- Whether the Directive Principle of the State policy has primacy over the Fundamental right to the Indian Constitution?
Arguments of the Petitioner
- Nani Palkhivala, who was the Janata Government’s ambassador until he felt the need to return to India to defend human rights, defended the case on behalf of Minerva Mills’ former owners, who were the petitioners.
- Article 368 places restrictions on the parliament’s ability to change laws. This change would enable Parliament, the Constitution’s creation, to take control of it. The court’s ruling in the Kesavananda Bharati case said that the Parliament lacks the power to alter the fundamental provisions of the Constitution.
- The State was required to enact legislation based on the Directive Principle of the State Policy, but this had to be done in a way that didn’t violate Fundamental Rights.
- Due to section 55 of the 42nd Constitutional Amendment Act, 1976 no court would have the power to review the constitutional amendment passed by the Parliament this would damage the balance between the Judiciary and the Parliament.
- There would be a disbalance would be created between the Fundamental Rights and the Directive Principles of the State Policy there is a need to create a harmonious construction.
- Almost every law enacted by the government would one or another other way be associated with the Directive Principles.
- To give immunity to the Directive Principle would wipe out Article 19 and Article 14 of the Indian Constitution.
Arguments of the Respondents
The State was represented by attorney general L.N. Sinha and additional solicitor general K.K. Venugopal they both were in a precarious position to defend the amendment passed during the emergency era:
- Article 31C of the Indian Constitution reinforced the basic structure doctrine, Directive Principles provided goals in the absence of Fundamental Rights.
- Any harm caused to the Fundamental Rights won’t amount to violating the basic structure doctrine.
- To achieve the goals framed under the Directive Principle of the State Policy powers of the Parliament should be supreme there should be no restrictions on its amendment powers.
- The issue related to academic interest should not be decided by the Court.
- The government through the naturalization process was assisting the company to raise loans.
After almost 7 years after the passage of the order passed by the Central Government to conduct the investigation, the decision was pronounced by a five-judge bench of the Supreme Court with the Majority of 4:1.
The majority opinion was given by Justice Chandrachud on the behalf of Justice A.C. Gupta, N.L. Untwalia and P.S. Kailasam.
Article 368 of the Indian Constitution
- The parliament has the power to amend the Constitution but should be within its basic framework.
- The theory of unlimited power to amend the Constitution would alienate democracy and create a totalitarian State.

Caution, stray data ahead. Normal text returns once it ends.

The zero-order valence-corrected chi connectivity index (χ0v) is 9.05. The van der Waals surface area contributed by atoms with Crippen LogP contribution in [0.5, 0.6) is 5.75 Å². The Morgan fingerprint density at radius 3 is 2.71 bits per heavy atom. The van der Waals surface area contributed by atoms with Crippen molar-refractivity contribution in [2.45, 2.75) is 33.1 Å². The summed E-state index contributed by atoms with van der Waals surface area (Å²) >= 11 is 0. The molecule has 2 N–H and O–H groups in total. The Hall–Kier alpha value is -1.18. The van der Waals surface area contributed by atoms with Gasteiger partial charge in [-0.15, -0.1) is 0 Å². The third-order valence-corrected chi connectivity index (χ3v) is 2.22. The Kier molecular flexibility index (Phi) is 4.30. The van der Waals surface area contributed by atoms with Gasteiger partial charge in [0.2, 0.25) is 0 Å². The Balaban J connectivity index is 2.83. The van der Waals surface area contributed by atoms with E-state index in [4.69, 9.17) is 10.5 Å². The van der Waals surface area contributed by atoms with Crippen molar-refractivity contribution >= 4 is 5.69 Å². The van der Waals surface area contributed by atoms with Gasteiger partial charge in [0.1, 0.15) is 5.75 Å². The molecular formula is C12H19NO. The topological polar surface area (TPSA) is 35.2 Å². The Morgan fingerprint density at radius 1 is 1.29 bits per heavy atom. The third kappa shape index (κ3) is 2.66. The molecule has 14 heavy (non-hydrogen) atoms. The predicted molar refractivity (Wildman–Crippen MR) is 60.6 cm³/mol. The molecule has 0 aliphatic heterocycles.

- e clause (5) is unconstitutional because it hampers the basic structure of the Constitution.
- e clause (50 was struck down because it restricted the court’s power of judicial review and amendment.
Article 31C of the Indian Constitution
- If part IV subverts Part III of the Indian Constitution it would destroy the basic structure.
- Part IV needs to be achieved without the abrogation of Part II of the Constitution.
- The most elementary freedoms provided under Articles 19 and 14 of the Indian Constitution therefore should be preserved.
- Article 31 C of the Indian Constitution has removed two sides of the golden triangles (Articles 19, 14, and 21) which will cause serious harm to the people of this country.
The dissenting opinion was given by Justice Bhagwati.
Article 368 of the Indian Constitution
Justice Bhagawati was in favor of the majority decision in striking down section 55 of the 42nd Constitutional Amendment Act, 1976:
- He opined that basic features are an integral part of the Constitution.
- e clause (4) is unconstitutional because it breached two basic features of the constitution First Limited amending power of the Parliament. Second Restriction on judicial review.
- e clause (5) is unconstitutional and void it had the effect of transforming the constitution into an uncontrolled one.
Article 31C of the Indian Constitution
- Article 31C of the Constitution did not damage the basic structure but instead strengthened it.
- Non-Compliance with the Directive Principle would be unconstitutional and a breach of faith with the people.
- No law directly giving effect to the Directive Principle can be inconsistent with the vegetarian principle.
- If the law is substantially connected to the Directive Principle of the State Policy would be valid if there is no nexus then it would be struck down.
The decision of the Supreme Court
On 31st July 1980, the Court pronounced its judgment:
- Sections 4 and 55 of the 42nd Amendment Act, 1976 are unconstitutional.
- The writ petition challenging the validity of Sections 5(b), 19(3) 21, 25, and 27 (read with 2nd schedule of the nationalization act, 1974 was dismissed by the court.
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ARTICLE WRITTEN BY ABHINAV SHUKLA.